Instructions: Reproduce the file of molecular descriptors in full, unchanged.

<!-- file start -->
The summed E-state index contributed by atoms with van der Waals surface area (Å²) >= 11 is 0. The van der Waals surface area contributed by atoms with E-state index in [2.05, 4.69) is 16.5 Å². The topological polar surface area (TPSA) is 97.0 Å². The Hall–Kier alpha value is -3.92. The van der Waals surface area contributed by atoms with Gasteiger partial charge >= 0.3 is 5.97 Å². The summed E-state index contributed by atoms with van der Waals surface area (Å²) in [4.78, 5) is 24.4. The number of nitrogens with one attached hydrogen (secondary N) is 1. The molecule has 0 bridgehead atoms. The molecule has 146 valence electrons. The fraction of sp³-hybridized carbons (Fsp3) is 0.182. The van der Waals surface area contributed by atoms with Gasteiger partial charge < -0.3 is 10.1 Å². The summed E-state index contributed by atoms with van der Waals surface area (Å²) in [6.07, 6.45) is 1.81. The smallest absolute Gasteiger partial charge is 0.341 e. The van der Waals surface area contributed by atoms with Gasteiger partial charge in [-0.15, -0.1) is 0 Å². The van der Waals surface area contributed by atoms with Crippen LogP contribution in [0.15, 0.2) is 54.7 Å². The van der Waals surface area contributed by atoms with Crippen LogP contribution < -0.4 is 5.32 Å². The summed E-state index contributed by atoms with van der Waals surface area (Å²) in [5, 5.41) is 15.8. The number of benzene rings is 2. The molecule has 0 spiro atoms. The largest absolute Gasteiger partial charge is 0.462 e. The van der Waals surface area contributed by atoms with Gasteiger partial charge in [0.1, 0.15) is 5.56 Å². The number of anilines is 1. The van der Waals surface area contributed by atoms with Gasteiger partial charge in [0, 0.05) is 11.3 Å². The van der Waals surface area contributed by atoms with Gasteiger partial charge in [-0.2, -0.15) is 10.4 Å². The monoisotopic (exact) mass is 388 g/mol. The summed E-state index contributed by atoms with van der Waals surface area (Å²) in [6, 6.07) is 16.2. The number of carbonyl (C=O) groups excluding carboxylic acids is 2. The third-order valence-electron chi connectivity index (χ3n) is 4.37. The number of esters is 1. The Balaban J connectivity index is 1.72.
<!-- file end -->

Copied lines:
The summed E-state index contributed by atoms with van der Waals surface area (Å²) >= 11 is 0. The van der Waals surface area contributed by atoms with E-state index in [2.05, 4.69) is 16.5 Å². The topological polar surface area (TPSA) is 97.0 Å². The Hall–Kier alpha value is -3.92. The van der Waals surface area contributed by atoms with Gasteiger partial charge >= 0.3 is 5.97 Å². The summed E-state index contributed by atoms with van der Waals surface area (Å²) in [4.78, 5) is 24.4. The number of nitrogens with one attached hydrogen (secondary N) is 1. The molecule has 0 bridgehead atoms. The molecule has 146 valence electrons. The fraction of sp³-hybridized carbons (Fsp3) is 0.182. The van der Waals surface area contributed by atoms with Gasteiger partial charge < -0.3 is 10.1 Å². The summed E-state index contributed by atoms with van der Waals surface area (Å²) in [6.07, 6.45) is 1.81. The smallest absolute Gasteiger partial charge is 0.341 e. The van der Waals surface area contributed by atoms with Gasteiger partial charge in [-0.15, -0.1) is 0 Å². The van der Waals surface area contributed by atoms with Crippen LogP contribution in [0.15, 0.2) is 54.7 Å². The van der Waals surface area contributed by atoms with Crippen LogP contribution < -0.4 is 5.32 Å². The summed E-state index contributed by atoms with van der Waals surface area (Å²) in [5, 5.41) is 15.8. The number of benzene rings is 2. The molecule has 0 spiro atoms. The largest absolute Gasteiger partial charge is 0.462 e. The van der Waals surface area contributed by atoms with Gasteiger partial charge in [0.1, 0.15) is 5.56 Å². The number of anilines is 1. The van der Waals surface area contributed by atoms with Gasteiger partial charge in [0, 0.05) is 11.3 Å². The van der Waals surface area contributed by atoms with Gasteiger partial charge in [-0.2, -0.15) is 10.4 Å². The monoisotopic (exact) mass is 388 g/mol. The summed E-state index contributed by atoms with van der Waals surface area (Å²) in [6, 6.07) is 16.2. The number of carbonyl (C=O) groups excluding carboxylic acids is 2. The third-order valence-electron chi connectivity index (χ3n) is 4.37. The number of esters is 1. The Balaban J connectivity index is 1.72.